template, rule, etc.
Others
overlay (analogous to SSI, but client-side and more powerful, with higher performance), iframe, browser, editor, etc.

One can use elements from other applications of XML within XUL documents, such as XHTML, SVG, and MathML.

Mozilla added some common widgets — (sometimes called "slider"), (spinbox), time and date pickers — during the Gecko 1.9 development cycle.[5]

XUL applications

While XUL serves primarily for constructing Mozilla applications and their extensions, it may also feature in Web applications transferred over HTTP. The Mozilla Amazon Browser, a former XUL application of this type, provided a rich interface for searching books at Amazon.com.[6]

However, many of the powerful features of Mozilla (such as privileged XPCOM objects) remain unavailable to unprivileged XUL documents unless the script has a digital signature, and unless the user obtains grants of certain privileges to the application. Such documents also suffer from various limitations of the browser, including the inability to load remote XUL, DTD, and RDF documents.

As Gecko provides the only full implementation of XUL, such applications remain inaccessible to users of browsers not based on Mozilla. Mozilla-programmers sometimes refer to XUL applications running locally as chrome.[7]

Other applications using XUL include:

  • The Ample SDK open-source GUI framework provides a cross-browser implementation of XUL in JavaScript.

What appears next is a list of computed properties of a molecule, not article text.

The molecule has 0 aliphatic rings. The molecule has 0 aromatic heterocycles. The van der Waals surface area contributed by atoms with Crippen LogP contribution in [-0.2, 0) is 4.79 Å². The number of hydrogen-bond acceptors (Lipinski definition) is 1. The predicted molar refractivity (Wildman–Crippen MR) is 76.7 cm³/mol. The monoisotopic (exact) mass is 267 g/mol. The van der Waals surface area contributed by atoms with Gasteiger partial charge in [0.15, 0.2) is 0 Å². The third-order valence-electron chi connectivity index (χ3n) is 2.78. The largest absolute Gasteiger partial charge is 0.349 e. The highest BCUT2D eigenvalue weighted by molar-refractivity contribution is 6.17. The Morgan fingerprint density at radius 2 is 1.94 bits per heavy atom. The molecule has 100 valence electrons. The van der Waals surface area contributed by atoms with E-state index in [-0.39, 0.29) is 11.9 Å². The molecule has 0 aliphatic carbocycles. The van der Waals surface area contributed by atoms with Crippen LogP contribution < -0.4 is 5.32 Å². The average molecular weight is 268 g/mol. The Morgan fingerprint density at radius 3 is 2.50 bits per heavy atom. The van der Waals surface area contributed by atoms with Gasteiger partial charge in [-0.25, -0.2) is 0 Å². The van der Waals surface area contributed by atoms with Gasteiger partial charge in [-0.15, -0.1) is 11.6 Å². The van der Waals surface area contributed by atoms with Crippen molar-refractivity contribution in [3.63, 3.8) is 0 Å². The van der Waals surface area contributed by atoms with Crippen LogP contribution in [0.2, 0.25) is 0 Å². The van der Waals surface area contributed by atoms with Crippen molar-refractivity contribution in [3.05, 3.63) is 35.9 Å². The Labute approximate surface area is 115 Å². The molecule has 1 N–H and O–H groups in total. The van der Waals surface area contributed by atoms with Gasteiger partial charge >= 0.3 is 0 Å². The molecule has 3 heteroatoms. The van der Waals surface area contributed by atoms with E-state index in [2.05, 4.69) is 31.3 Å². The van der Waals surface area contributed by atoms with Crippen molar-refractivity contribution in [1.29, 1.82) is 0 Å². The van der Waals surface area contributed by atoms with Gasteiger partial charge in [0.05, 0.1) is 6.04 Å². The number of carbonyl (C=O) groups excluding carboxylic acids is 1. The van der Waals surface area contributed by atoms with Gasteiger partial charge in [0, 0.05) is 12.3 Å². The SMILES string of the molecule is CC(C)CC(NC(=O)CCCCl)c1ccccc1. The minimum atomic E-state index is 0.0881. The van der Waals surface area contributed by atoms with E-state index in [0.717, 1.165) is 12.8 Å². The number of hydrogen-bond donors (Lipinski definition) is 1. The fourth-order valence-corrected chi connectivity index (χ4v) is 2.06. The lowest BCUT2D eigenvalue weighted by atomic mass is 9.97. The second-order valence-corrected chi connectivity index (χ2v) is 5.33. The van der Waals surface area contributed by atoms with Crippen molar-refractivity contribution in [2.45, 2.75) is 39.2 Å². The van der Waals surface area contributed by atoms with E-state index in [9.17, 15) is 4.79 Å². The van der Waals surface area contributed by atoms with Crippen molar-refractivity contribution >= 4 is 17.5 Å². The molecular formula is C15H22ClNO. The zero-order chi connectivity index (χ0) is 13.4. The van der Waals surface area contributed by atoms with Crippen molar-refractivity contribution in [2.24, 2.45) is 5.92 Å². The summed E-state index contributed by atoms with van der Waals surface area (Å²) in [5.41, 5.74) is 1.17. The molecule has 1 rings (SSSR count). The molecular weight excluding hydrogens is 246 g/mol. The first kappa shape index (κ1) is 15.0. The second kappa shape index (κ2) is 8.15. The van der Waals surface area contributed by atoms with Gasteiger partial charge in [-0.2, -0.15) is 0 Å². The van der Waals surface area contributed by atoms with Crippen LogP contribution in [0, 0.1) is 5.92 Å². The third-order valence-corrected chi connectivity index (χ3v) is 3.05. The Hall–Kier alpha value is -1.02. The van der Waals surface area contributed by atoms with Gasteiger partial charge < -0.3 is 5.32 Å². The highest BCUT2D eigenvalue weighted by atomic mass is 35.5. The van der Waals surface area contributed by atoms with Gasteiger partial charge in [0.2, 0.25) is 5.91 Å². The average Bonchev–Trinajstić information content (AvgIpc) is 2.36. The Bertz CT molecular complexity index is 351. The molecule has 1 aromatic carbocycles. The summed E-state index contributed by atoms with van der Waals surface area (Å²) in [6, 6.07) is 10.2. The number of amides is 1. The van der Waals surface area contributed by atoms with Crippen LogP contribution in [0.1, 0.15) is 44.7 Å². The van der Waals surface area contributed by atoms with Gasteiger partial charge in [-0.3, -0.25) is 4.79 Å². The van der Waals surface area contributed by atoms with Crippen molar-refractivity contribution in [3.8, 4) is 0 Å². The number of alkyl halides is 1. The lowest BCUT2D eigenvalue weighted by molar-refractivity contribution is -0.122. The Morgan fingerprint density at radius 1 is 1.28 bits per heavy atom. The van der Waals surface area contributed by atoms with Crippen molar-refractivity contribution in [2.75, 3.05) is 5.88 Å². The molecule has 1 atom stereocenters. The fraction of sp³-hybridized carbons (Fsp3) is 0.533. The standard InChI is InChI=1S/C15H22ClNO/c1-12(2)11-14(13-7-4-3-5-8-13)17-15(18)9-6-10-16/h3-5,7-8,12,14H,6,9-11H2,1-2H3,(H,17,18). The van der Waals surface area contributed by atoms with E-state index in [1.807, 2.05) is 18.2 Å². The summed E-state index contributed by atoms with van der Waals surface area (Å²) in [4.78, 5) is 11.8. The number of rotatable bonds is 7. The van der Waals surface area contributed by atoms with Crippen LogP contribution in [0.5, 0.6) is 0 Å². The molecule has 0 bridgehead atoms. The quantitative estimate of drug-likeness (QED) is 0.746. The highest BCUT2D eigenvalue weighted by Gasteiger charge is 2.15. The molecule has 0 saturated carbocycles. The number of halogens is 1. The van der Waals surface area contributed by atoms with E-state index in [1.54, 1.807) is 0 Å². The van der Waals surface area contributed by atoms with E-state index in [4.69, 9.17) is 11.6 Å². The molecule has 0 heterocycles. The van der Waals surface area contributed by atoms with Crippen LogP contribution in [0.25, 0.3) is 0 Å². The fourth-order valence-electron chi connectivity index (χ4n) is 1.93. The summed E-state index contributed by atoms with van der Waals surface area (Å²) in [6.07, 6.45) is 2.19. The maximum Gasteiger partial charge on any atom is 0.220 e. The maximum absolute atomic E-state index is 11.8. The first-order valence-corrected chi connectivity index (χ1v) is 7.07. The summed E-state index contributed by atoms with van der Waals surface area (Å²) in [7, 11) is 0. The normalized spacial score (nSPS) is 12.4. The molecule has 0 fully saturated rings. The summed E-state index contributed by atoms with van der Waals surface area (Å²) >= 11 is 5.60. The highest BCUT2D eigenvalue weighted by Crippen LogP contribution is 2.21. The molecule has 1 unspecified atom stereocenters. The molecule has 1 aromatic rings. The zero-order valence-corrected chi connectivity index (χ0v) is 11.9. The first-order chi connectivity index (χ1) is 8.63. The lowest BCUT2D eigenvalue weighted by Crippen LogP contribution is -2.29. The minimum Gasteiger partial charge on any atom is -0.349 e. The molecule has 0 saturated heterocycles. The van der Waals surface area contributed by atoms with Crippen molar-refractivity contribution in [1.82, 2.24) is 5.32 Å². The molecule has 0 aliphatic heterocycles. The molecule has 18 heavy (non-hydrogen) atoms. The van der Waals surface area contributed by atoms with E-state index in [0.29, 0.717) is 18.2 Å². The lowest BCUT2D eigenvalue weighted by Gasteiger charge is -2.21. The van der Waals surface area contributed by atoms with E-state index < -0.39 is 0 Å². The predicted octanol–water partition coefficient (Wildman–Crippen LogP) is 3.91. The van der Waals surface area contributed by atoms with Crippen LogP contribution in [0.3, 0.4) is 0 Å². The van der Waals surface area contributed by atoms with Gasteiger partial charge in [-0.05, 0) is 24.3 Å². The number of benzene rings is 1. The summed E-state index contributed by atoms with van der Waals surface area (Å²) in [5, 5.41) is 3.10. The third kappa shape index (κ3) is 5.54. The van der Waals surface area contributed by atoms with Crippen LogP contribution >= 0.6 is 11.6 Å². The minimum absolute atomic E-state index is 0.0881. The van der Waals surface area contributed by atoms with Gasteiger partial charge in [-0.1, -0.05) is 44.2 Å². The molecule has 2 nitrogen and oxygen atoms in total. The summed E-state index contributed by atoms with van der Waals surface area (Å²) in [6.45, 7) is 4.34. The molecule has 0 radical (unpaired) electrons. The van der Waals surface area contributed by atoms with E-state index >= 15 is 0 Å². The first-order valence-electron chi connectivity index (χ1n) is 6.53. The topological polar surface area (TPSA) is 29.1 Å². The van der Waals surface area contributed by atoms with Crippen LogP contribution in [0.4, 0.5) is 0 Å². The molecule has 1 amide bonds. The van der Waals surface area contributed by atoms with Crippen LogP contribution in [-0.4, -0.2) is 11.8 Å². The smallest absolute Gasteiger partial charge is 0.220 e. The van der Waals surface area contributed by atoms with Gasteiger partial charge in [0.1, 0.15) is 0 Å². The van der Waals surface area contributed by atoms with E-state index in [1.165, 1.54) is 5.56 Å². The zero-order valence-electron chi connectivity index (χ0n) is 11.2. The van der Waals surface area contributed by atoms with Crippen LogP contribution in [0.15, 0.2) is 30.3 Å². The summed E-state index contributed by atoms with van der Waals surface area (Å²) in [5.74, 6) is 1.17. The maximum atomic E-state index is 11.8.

• The ActiveState Komodo IDE uses XUL as well as the Open Komodo project announced in 2007.
  • The Songbird music-player and Miro video-player both use built-in XUL.
  • The Elixon WCMS/XUL Content management system uses exclusively remote XUL, thus overcoming some of the aforementioned limits of remote unprivileged XUL documents.
  • The developers of the Celtx media pre-production application used XUL.
  • The Flickr Uploader was built using XUL, and source code is available under GPLv2.[8]
  • Kiwix, the offline WorldHeritage-viewer

With the release of Firefox 4, support for remote XUL was disabled by default, due to security concerns. Loading an XUL page via HTTP would now display an error unless the domain was added to a hidden whitelist.[9]

Etymology and 'Ghostbusters' references

The name "XUL" is a homophonic reference to the cult film Ghostbusters (1984), in which an ancient Sumerian deity called Zuul possesses the character Dana Barrett and declares, "There is no Dana, only Zuul".

Since XUL, like MXML, uses XML to define an interface rather than a document, its developers adopted the slogan "There is no data, there is only XUL". References to this and other elements of the film, such as "Keymaster" and "Gatekeeper", appear in the XUL specification; for instance, the JavaScript debugger component is called Venkman, after the film's character Peter Venkman. Another clear example is the XML namespace URI definition, required at the beginning of every XUL document: